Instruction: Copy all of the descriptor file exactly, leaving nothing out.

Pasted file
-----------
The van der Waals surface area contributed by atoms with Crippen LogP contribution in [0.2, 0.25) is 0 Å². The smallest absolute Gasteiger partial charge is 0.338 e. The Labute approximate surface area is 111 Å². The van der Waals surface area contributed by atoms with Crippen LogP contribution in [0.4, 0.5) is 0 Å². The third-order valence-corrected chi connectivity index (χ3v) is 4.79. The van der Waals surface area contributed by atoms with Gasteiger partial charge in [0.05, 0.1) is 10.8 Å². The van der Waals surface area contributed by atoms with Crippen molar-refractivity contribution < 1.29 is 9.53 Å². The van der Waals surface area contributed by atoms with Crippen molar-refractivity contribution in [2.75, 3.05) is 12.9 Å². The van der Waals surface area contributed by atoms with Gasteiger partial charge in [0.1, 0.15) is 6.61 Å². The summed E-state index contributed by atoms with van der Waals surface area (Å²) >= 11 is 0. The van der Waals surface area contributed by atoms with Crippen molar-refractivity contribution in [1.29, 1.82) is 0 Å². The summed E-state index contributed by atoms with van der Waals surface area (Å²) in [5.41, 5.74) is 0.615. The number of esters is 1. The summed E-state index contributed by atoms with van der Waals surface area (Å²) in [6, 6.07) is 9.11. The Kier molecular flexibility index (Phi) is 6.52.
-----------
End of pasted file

The van der Waals surface area contributed by atoms with Crippen LogP contribution in [0.2, 0.25) is 0 Å². The smallest absolute Gasteiger partial charge is 0.338 e. The Labute approximate surface area is 111 Å². The van der Waals surface area contributed by atoms with Crippen LogP contribution in [0.4, 0.5) is 0 Å². The third-order valence-corrected chi connectivity index (χ3v) is 4.79. The van der Waals surface area contributed by atoms with Gasteiger partial charge in [0.05, 0.1) is 10.8 Å². The van der Waals surface area contributed by atoms with Crippen molar-refractivity contribution < 1.29 is 9.53 Å². The van der Waals surface area contributed by atoms with Crippen molar-refractivity contribution in [2.75, 3.05) is 12.9 Å². The van der Waals surface area contributed by atoms with Gasteiger partial charge in [0.1, 0.15) is 6.61 Å². The summed E-state index contributed by atoms with van der Waals surface area (Å²) >= 11 is 0. The van der Waals surface area contributed by atoms with Crippen molar-refractivity contribution in [1.29, 1.82) is 0 Å². The summed E-state index contributed by atoms with van der Waals surface area (Å²) in [5.41, 5.74) is 0.615. The number of esters is 1. The summed E-state index contributed by atoms with van der Waals surface area (Å²) in [6, 6.07) is 9.11. The Kier molecular flexibility index (Phi) is 6.52.